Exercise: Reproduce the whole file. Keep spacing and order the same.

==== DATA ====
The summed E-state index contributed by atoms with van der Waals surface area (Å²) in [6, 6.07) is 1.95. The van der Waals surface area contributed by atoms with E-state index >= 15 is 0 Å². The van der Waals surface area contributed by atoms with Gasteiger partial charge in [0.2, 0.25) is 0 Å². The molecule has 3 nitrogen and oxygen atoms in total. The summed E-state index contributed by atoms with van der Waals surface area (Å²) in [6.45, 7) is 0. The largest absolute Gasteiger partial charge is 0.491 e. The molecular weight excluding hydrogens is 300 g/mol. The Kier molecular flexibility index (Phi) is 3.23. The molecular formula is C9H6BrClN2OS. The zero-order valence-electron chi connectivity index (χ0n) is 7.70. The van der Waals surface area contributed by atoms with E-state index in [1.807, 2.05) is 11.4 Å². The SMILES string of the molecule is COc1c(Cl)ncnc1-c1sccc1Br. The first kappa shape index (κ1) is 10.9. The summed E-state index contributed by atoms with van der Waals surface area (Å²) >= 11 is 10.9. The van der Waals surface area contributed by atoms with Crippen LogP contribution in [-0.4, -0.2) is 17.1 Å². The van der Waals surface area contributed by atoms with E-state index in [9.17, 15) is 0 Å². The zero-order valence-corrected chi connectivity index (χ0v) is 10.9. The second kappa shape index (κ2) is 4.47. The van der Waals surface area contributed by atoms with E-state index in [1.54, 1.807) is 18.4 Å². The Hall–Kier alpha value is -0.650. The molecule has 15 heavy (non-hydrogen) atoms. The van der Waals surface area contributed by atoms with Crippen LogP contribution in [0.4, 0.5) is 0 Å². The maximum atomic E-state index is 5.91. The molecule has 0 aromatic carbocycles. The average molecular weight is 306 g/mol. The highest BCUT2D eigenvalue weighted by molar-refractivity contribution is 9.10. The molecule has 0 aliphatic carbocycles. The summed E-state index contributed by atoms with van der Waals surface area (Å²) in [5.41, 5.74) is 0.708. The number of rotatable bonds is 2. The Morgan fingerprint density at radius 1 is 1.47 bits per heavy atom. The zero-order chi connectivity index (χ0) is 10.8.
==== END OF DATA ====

The summed E-state index contributed by atoms with van der Waals surface area (Å²) in [6, 6.07) is 1.95. The van der Waals surface area contributed by atoms with E-state index >= 15 is 0 Å². The van der Waals surface area contributed by atoms with Gasteiger partial charge in [0.2, 0.25) is 0 Å². The molecule has 3 nitrogen and oxygen atoms in total. The summed E-state index contributed by atoms with van der Waals surface area (Å²) in [6.45, 7) is 0. The largest absolute Gasteiger partial charge is 0.491 e. The molecular weight excluding hydrogens is 300 g/mol. The Kier molecular flexibility index (Phi) is 3.23. The molecular formula is C9H6BrClN2OS. The zero-order valence-electron chi connectivity index (χ0n) is 7.70. The van der Waals surface area contributed by atoms with E-state index in [1.807, 2.05) is 11.4 Å². The SMILES string of the molecule is COc1c(Cl)ncnc1-c1sccc1Br. The first kappa shape index (κ1) is 10.9. The summed E-state index contributed by atoms with van der Waals surface area (Å²) >= 11 is 10.9. The van der Waals surface area contributed by atoms with Crippen LogP contribution in [-0.4, -0.2) is 17.1 Å². The van der Waals surface area contributed by atoms with E-state index in [9.17, 15) is 0 Å². The zero-order valence-corrected chi connectivity index (χ0v) is 10.9. The second kappa shape index (κ2) is 4.47. The van der Waals surface area contributed by atoms with E-state index in [1.54, 1.807) is 18.4 Å². The Hall–Kier alpha value is -0.650. The molecule has 15 heavy (non-hydrogen) atoms. The van der Waals surface area contributed by atoms with Crippen LogP contribution in [0.4, 0.5) is 0 Å². The maximum atomic E-state index is 5.91. The molecule has 0 aromatic carbocycles. The average molecular weight is 306 g/mol. The highest BCUT2D eigenvalue weighted by molar-refractivity contribution is 9.10. The molecule has 0 aliphatic carbocycles. The summed E-state index contributed by atoms with van der Waals surface area (Å²) in [5.41, 5.74) is 0.708. The number of rotatable bonds is 2. The Morgan fingerprint density at radius 1 is 1.47 bits per heavy atom. The zero-order chi connectivity index (χ0) is 10.8.